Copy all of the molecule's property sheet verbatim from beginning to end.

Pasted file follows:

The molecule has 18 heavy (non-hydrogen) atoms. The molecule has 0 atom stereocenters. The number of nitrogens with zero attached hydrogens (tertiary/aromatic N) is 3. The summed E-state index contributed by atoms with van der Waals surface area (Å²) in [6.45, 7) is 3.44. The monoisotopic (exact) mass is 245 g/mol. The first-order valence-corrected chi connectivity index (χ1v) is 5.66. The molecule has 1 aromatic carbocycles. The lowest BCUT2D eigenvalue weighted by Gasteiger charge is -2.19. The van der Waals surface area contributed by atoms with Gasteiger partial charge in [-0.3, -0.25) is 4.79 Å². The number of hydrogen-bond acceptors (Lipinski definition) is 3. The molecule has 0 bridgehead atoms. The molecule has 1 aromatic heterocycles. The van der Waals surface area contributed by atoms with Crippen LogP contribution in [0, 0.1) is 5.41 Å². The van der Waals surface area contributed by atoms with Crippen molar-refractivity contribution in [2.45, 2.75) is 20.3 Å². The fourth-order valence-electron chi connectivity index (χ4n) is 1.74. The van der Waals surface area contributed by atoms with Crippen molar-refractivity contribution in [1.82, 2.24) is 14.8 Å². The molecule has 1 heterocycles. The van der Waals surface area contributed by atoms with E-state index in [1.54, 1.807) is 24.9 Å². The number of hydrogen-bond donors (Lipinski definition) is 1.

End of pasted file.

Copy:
The molecule has 18 heavy (non-hydrogen) atoms. The molecule has 0 atom stereocenters. The number of nitrogens with zero attached hydrogens (tertiary/aromatic N) is 3. The summed E-state index contributed by atoms with van der Waals surface area (Å²) in [6.45, 7) is 3.44. The monoisotopic (exact) mass is 245 g/mol. The first-order valence-corrected chi connectivity index (χ1v) is 5.66. The molecule has 1 aromatic carbocycles. The lowest BCUT2D eigenvalue weighted by Gasteiger charge is -2.19. The van der Waals surface area contributed by atoms with Gasteiger partial charge in [-0.3, -0.25) is 4.79 Å². The number of hydrogen-bond acceptors (Lipinski definition) is 3. The molecule has 0 bridgehead atoms. The molecule has 1 aromatic heterocycles. The van der Waals surface area contributed by atoms with Crippen LogP contribution in [0, 0.1) is 5.41 Å². The van der Waals surface area contributed by atoms with Crippen molar-refractivity contribution in [2.45, 2.75) is 20.3 Å². The fourth-order valence-electron chi connectivity index (χ4n) is 1.74. The van der Waals surface area contributed by atoms with Crippen molar-refractivity contribution in [1.82, 2.24) is 14.8 Å². The molecule has 1 heterocycles. The van der Waals surface area contributed by atoms with E-state index in [1.54, 1.807) is 24.9 Å². The number of hydrogen-bond donors (Lipinski definition) is 1.